Shell's "too good to be true" environmental assessment leaves decision makers relying on faulty data

Blog - Dec. 6, 2011 - By Simon Dyer

Shell's Jackpine oilsands mine. Photo: NACG

Imagine you were considering getting a mortgage and your bank offered you a fixed interest rate at five per cent. You sign up, but when you go to make your first payment, the fine print states you are actually being charged 60 per cent interest. Would you feel cheated? Would you be able to handle a 12-fold spike in rates? And if you had realized the true cost, would you have signed those mortgage papers in the first place?

That's the situation facing a joint regulatory panel Alberta and Canada established to review the environmental impacts of the next massive 100,000 barrel-per-day oilsands mine, proposed by Shell north of Fort McMurray. According to an analysis commissioned by the Pembina Institute using government and industry data, the "too good to be true" environmental assessment submitted by Shell underestimates actual impacts by 12 times.

As the Canadian Press reported yesterday, this case shows there is a major disconnect between the government departments focused on economic development, and those focused on environmental protection.

Under Canadian law, large projects like oilsands mines must conduct a cumulative effects assessment (CEA) to determine what impacts the project will have on the environment, combined with other developments in the area. The assessment is also meant to inform decision making about whether, given those likely impacts, approving the project is in the public interest.

Oilsands boosters ranging from the Government of Alberta to the energy companies, as well as regulators like the National Energy Board, are ready sources of information about the huge numbers of oilsands projects jockeying to be built. But selective amnesia seems to set in when future development is presented for the purposes of assessing oilsands environmental impacts at hearings seeking to determine whether or not those projects should go ahead.

In the case of the Shell plan, for example, the company's assessment fails to take into account at least 11 planned oilsands projects, logging plans for forest companies that share the same landscape, mandatory exploration disturbance from over a million hectares of oilsands leases, and the impact of forest fires on a landscape that burns frequently.

That's why the Pembina Institute (as a member of the Oilsands Environmental Coalition, along with our partners Toxics Watch Society of Alberta and the Fort McMurray Environmental Association) submitted a report to the joint panel, revealing there are too many errors with the assessment that has been submitted by Shell to proceed to a hearing for the project.

Our submission shows that Shell low-balled the amount of known and proposed disturbance in the region by 12 times. So, rather than five per cent of the landscape being disturbed over the next 50 years, the actual figure is likely to be closer to 60 per cent. Because of this error, Shell's assumption that the project would lead to no significant environmental impacts is not valid.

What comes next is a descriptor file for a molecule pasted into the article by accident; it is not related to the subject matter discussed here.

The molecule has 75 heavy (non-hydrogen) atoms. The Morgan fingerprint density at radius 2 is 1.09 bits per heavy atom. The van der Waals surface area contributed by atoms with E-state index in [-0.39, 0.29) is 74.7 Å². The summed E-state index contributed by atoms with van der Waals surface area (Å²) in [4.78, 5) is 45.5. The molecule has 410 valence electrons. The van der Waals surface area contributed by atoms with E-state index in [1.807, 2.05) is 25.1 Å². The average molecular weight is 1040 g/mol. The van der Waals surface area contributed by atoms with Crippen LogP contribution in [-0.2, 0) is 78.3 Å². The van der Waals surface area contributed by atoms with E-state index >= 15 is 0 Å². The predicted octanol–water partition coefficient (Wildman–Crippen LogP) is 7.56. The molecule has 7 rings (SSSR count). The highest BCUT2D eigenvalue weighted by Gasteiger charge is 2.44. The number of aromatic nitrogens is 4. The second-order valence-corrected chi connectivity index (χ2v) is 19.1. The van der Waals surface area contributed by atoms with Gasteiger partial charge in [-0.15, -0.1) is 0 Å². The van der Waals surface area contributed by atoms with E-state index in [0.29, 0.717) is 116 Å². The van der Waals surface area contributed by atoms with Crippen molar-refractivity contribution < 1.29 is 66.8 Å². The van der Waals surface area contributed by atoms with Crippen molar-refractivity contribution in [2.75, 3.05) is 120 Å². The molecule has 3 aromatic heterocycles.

Without taking into account additional impacts in the area from other mines, logging and forest fires, it is not possible for the joint review panel to make an informed public interest decision on whether the region can sustain the cumulative impact of proposed development.

As the map below indicates, Shell made a number of serious errors, and the assessment that it submitted in 2007 is now out of date.

Map of projected impacts of Shell's planned Jackpine oilsands mine expansion.

Above: Shell's "planned development case" (in orange and yellow) is a fraction of the reasonably foreseeable disturbance mapped by the Pembina Institute and the Oilsands Environmental Coalition. Source: Commissioned by the Pembina Institute, conducted by Global Forest Watch Canada

The Governments of Alberta and Canada are mandated to ensure cumulative impacts are assessed appropriately. Alberta's regulator, the Energy and Resource Conservation Board (ERCB), states that: "Alberta relies on the best information and science available to predict the impacts and cumulative effects of a proposed industrial activity on the surrounding environment. This provides the foundation to decide whether the activity should proceed."

The assessment submitted by Shell certainly doesn't meet this standard — and that is why the company needs to go back to the drawing board and complete a proper assessment.

Our recommendation to oilsands proponents and regulators alike is this: tell the whole truth about anticipated future development.

Canadians have a right to know about the high environmental cost that accompanies oilsands expansions and the impacts of other land-uses in the region. Given the proposed pace of oilsands expansion, companies must provide decision makers and Canadians with a clear picture of the significant trade-offs that would be required to support such a rapid scale-up of production.

Simon Dyer

Simon Dyer is the deputy executive director of the Pembina Institute. He is based in Edmonton.


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